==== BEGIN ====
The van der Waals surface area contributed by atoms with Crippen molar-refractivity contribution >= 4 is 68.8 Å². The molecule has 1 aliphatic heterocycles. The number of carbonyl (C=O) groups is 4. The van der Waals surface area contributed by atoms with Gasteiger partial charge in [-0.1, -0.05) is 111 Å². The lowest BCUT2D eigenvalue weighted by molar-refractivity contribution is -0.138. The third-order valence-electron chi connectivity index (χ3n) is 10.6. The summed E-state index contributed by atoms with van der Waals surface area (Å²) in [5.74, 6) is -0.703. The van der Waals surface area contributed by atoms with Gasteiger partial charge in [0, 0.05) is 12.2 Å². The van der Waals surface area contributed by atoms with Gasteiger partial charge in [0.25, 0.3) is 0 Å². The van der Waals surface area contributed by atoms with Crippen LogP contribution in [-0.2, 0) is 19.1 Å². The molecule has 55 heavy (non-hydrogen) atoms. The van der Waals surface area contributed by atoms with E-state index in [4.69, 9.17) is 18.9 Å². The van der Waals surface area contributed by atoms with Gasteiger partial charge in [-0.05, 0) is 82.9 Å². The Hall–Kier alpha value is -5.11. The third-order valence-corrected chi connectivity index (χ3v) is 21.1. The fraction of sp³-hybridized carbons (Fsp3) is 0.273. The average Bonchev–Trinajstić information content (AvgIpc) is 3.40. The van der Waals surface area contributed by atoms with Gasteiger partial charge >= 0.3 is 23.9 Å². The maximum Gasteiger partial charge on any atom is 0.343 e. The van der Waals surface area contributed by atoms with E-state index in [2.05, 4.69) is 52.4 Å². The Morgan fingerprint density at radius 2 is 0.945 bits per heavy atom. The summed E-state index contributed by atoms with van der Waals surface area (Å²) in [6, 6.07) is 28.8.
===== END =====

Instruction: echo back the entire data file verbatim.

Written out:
The van der Waals surface area contributed by atoms with Crippen molar-refractivity contribution >= 4 is 68.8 Å². The molecule has 1 aliphatic heterocycles. The number of carbonyl (C=O) groups is 4. The van der Waals surface area contributed by atoms with Gasteiger partial charge in [-0.1, -0.05) is 111 Å². The lowest BCUT2D eigenvalue weighted by molar-refractivity contribution is -0.138. The third-order valence-electron chi connectivity index (χ3n) is 10.6. The summed E-state index contributed by atoms with van der Waals surface area (Å²) in [5.74, 6) is -0.703. The van der Waals surface area contributed by atoms with Gasteiger partial charge in [0, 0.05) is 12.2 Å². The van der Waals surface area contributed by atoms with Gasteiger partial charge in [0.25, 0.3) is 0 Å². The van der Waals surface area contributed by atoms with Crippen LogP contribution in [-0.2, 0) is 19.1 Å². The molecule has 55 heavy (non-hydrogen) atoms. The van der Waals surface area contributed by atoms with E-state index in [4.69, 9.17) is 18.9 Å². The van der Waals surface area contributed by atoms with Gasteiger partial charge in [-0.05, 0) is 82.9 Å². The Hall–Kier alpha value is -5.11. The third-order valence-corrected chi connectivity index (χ3v) is 21.1. The fraction of sp³-hybridized carbons (Fsp3) is 0.273. The average Bonchev–Trinajstić information content (AvgIpc) is 3.40. The van der Waals surface area contributed by atoms with Gasteiger partial charge >= 0.3 is 23.9 Å². The maximum Gasteiger partial charge on any atom is 0.343 e. The van der Waals surface area contributed by atoms with E-state index in [2.05, 4.69) is 52.4 Å². The Morgan fingerprint density at radius 2 is 0.945 bits per heavy atom. The summed E-state index contributed by atoms with van der Waals surface area (Å²) in [6, 6.07) is 28.8.